In this BLOG, I will often address technical vocal concepts and sometimes I will speak to psychological, emotional and spiritual concepts, but today I want to begin with an important question, which many of us are afraid to ask: “Am I studying with the right teacher?”
I have had to ask myself this question several times and want to tell you that it’s okay to ask it. Teachers give us technical information, but they can also help us to gain confidence, sometimes even providing performance opportunities for us and making introductions and opening doors we might not have been able to do otherwise. They become our security blankets, which is not always the best thing. I have had numerous students come to me physically (vocally) battered and emotionally damaged due to abuses from being with the wrong teacher.
We become so attached to what they have done for us in the past, perhaps even playing a role of mother or father or mentor that our relationship becomes co-dependant and is really no longer about the teaching element. When we sing, we bare out souls. I have experienced, as have many singers I know, a feeling of baring our souls to the point we feel naked when we sing, especially when evolving into a newer, deeper more subtle level of trust, but we need to step back every once in awhile and re-evaluate what our teacher is CURRENTLY doing for us – both the good and the bad.
So I encourage you to sit quietly and think of your current voice teacher (or coach, etc,) and WRITE DOWN all of the positive things and negative things. If there are negative things, decide upon the level of their impact, see if you can address them with your teacher and, if appropriate, move on.
I have never met a voice teacher or coach who confessed that they were on a mission to ruin voices, careers or lives. No! We all want to help! However, knowing that each person and each instrument is one-of-a-kind and that many of the concepts we discuss are difficult to put into words or demonstrate, it may be that their style of teaching and method is not the right one for you – that doesn’t make them bad teachers...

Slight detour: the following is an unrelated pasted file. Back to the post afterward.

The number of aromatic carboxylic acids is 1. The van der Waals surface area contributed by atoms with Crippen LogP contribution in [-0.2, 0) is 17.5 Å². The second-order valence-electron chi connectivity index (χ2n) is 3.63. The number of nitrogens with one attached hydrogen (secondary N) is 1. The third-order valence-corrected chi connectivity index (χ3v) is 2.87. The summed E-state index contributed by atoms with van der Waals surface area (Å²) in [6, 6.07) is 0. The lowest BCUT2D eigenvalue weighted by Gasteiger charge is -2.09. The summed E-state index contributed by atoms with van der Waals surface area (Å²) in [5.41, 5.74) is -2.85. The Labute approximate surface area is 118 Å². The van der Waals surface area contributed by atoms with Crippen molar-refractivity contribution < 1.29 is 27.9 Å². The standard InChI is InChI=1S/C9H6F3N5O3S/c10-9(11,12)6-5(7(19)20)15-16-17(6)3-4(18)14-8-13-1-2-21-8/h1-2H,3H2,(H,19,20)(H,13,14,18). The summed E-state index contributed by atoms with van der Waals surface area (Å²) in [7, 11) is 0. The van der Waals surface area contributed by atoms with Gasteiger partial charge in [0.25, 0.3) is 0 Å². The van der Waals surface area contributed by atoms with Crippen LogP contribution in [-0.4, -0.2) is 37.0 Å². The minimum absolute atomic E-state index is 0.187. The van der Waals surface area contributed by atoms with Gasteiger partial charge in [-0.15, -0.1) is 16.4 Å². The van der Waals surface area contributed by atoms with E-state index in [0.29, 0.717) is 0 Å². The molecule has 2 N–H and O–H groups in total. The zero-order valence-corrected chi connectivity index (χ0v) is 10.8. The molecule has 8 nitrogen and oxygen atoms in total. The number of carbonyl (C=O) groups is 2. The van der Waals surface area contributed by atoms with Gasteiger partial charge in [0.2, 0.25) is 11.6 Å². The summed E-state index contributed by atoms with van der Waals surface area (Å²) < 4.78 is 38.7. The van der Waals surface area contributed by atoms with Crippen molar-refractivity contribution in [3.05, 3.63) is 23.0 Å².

I will leave you with a series of questions and ideas to use as tools for your evaluation – Good Luck!
Physical: After your lessons, does your voice feel hoarse or fatigued? Do experience any dysphonia? (Meaning it takes 10-60 minutes after a lesson to produce a natural, easy clear sound either speaking or singing) Do you have any other recurring physical symptoms either before or after your lesson (Headaches, Vomiting, or Diarrhea?) If you can answer yes to any of these questions you might be studying with the wrong teacher.
Discuss these symptoms with your teacher. As we know, there can be underlying psychological or emotional issues manifesting as physical symptoms or you might be misunderstanding a vocal concept, which can be cleared up with an open discussion with your teacher. I am here to tell you that any of these symptoms, if they are ongoing, are NOT normal and NOT the result of your “body getting used to the new technique. I would advise you to consider another teacher.
Technical: Is your vocal range, low to high, increasing and stabilizing or is it shrinking? (Are you losing your high notes and or low notes?) Healthy vocal technique should not decrease your range. Does singing feel more and more natural and easy as you study, or does singing become more difficult? Are register shifts more noticeable and difficult? Do you feel like you can trust your own voice less and less? When you ask your teacher “Why” is my voice doing “THIS,” do they answer that it will just take time and not to worry?
Have you ever taken a “Break” from lessons with your current teacher (Due to work being busy, Illness, financial or other reasons) for 3 months to a year and discover that your voice feels better and singing is easier after that break? If you can answer YES to any of these questions, you might not be with the right teacher.
Psychological/Emotional: Do you look forward to your voice lessons, or do you dread them? (See Physical questions above as well) We all have bad vocal days and bad lessons from time to time, but do you leave every voice lesson frustrated, dejected, shamed or depressed?
Do you spend most of your lesson talking about your life and problems, rather than singing? Do you consider your voice teacher MORE of a friend/mother/father figure, than a teacher? Have you ever commented to yourself or others “Well, I don’t know that he/she’s helping me much with my singing nowadays, but I wouldn’t have survived my “crisis” (Being laid off from work, my divorce, my mother’s death – you fill in the blank) without him/her!”
Do you feel a need to stay because of possible future professional contacts your teacher might be able to give you?
Have you ever said “Gee, I’d really like to take a master class or coach or study with this other teacher, but I know that if my current teacher found out he/she would kick me out of their studio!”
If you can answer yes to one or more of these questions, you might have more success with a different teacher.
Yours in song ~ Karen